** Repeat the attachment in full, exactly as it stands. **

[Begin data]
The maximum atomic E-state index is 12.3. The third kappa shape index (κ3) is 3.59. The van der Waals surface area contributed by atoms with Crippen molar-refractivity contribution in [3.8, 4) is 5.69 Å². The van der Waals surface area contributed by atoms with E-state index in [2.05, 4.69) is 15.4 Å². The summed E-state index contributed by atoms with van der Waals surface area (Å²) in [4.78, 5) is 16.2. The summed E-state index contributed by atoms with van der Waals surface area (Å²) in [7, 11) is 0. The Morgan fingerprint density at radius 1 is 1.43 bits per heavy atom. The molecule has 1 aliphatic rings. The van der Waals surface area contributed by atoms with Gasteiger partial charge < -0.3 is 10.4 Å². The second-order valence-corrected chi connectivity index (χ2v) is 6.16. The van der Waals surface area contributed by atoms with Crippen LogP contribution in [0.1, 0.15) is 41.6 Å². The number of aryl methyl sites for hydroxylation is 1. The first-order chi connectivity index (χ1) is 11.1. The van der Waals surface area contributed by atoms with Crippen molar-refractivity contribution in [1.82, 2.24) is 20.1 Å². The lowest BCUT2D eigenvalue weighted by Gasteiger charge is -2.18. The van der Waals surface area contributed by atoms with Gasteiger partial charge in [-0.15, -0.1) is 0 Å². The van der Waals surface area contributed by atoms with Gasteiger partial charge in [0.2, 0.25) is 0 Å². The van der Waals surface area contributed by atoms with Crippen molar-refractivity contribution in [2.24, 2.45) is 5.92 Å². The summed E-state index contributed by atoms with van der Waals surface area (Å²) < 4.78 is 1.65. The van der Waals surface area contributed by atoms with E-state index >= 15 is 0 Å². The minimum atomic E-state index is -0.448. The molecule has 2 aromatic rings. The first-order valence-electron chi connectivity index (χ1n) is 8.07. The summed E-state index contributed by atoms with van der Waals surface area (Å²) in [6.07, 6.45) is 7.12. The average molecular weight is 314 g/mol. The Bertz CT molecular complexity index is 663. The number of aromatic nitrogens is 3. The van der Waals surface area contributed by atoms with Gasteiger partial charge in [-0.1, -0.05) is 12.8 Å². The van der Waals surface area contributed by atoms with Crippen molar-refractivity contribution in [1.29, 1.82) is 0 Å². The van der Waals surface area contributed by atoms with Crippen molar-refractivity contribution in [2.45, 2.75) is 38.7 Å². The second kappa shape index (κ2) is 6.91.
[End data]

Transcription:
The maximum atomic E-state index is 12.3. The third kappa shape index (κ3) is 3.59. The van der Waals surface area contributed by atoms with Crippen molar-refractivity contribution in [3.8, 4) is 5.69 Å². The van der Waals surface area contributed by atoms with E-state index in [2.05, 4.69) is 15.4 Å². The summed E-state index contributed by atoms with van der Waals surface area (Å²) in [4.78, 5) is 16.2. The summed E-state index contributed by atoms with van der Waals surface area (Å²) in [7, 11) is 0. The Morgan fingerprint density at radius 1 is 1.43 bits per heavy atom. The molecule has 1 aliphatic rings. The van der Waals surface area contributed by atoms with Gasteiger partial charge < -0.3 is 10.4 Å². The second-order valence-corrected chi connectivity index (χ2v) is 6.16. The van der Waals surface area contributed by atoms with Crippen LogP contribution in [0.1, 0.15) is 41.6 Å². The number of aryl methyl sites for hydroxylation is 1. The first-order chi connectivity index (χ1) is 11.1. The van der Waals surface area contributed by atoms with Crippen molar-refractivity contribution in [1.82, 2.24) is 20.1 Å². The lowest BCUT2D eigenvalue weighted by Gasteiger charge is -2.18. The van der Waals surface area contributed by atoms with Gasteiger partial charge in [-0.15, -0.1) is 0 Å². The van der Waals surface area contributed by atoms with Gasteiger partial charge in [0.2, 0.25) is 0 Å². The van der Waals surface area contributed by atoms with Crippen molar-refractivity contribution in [2.24, 2.45) is 5.92 Å². The summed E-state index contributed by atoms with van der Waals surface area (Å²) < 4.78 is 1.65. The van der Waals surface area contributed by atoms with E-state index >= 15 is 0 Å². The minimum atomic E-state index is -0.448. The molecule has 2 aromatic rings. The first-order valence-electron chi connectivity index (χ1n) is 8.07. The summed E-state index contributed by atoms with van der Waals surface area (Å²) in [6.07, 6.45) is 7.12. The average molecular weight is 314 g/mol. The Bertz CT molecular complexity index is 663. The number of aromatic nitrogens is 3. The van der Waals surface area contributed by atoms with Gasteiger partial charge in [-0.1, -0.05) is 12.8 Å². The van der Waals surface area contributed by atoms with Crippen molar-refractivity contribution in [1.29, 1.82) is 0 Å². The van der Waals surface area contributed by atoms with Crippen molar-refractivity contribution in [2.45, 2.75) is 38.7 Å². The second kappa shape index (κ2) is 6.91.